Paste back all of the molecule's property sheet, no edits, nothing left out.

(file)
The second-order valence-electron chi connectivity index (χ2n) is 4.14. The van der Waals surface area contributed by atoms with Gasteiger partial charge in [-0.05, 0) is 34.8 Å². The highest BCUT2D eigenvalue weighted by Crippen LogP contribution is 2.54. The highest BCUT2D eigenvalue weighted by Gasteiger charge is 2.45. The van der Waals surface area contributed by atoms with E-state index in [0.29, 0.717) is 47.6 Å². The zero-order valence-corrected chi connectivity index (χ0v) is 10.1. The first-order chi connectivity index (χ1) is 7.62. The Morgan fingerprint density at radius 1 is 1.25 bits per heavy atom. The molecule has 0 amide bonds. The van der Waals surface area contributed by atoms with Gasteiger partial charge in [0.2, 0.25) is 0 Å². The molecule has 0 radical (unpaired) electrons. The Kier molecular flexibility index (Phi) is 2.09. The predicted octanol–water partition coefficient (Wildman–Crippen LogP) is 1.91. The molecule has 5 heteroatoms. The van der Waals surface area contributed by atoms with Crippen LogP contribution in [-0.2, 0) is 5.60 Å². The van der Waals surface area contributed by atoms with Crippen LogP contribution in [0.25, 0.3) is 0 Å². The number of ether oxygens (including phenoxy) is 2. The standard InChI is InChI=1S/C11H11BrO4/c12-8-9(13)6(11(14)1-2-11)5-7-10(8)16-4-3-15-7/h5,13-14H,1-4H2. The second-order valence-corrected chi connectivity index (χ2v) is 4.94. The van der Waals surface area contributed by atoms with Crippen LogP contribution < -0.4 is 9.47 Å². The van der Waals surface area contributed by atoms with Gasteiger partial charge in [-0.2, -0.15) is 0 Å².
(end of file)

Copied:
The second-order valence-electron chi connectivity index (χ2n) is 4.14. The van der Waals surface area contributed by atoms with Gasteiger partial charge in [-0.05, 0) is 34.8 Å². The highest BCUT2D eigenvalue weighted by Crippen LogP contribution is 2.54. The highest BCUT2D eigenvalue weighted by Gasteiger charge is 2.45. The van der Waals surface area contributed by atoms with E-state index in [0.29, 0.717) is 47.6 Å². The zero-order valence-corrected chi connectivity index (χ0v) is 10.1. The first-order chi connectivity index (χ1) is 7.62. The Morgan fingerprint density at radius 1 is 1.25 bits per heavy atom. The molecule has 0 amide bonds. The van der Waals surface area contributed by atoms with Gasteiger partial charge in [0.2, 0.25) is 0 Å². The molecule has 0 radical (unpaired) electrons. The Kier molecular flexibility index (Phi) is 2.09. The predicted octanol–water partition coefficient (Wildman–Crippen LogP) is 1.91. The molecule has 5 heteroatoms. The van der Waals surface area contributed by atoms with Crippen LogP contribution in [-0.2, 0) is 5.60 Å². The van der Waals surface area contributed by atoms with Crippen LogP contribution in [0.25, 0.3) is 0 Å². The number of ether oxygens (including phenoxy) is 2. The standard InChI is InChI=1S/C11H11BrO4/c12-8-9(13)6(11(14)1-2-11)5-7-10(8)16-4-3-15-7/h5,13-14H,1-4H2. The second-order valence-corrected chi connectivity index (χ2v) is 4.94. The van der Waals surface area contributed by atoms with Crippen LogP contribution < -0.4 is 9.47 Å². The van der Waals surface area contributed by atoms with Gasteiger partial charge in [-0.2, -0.15) is 0 Å².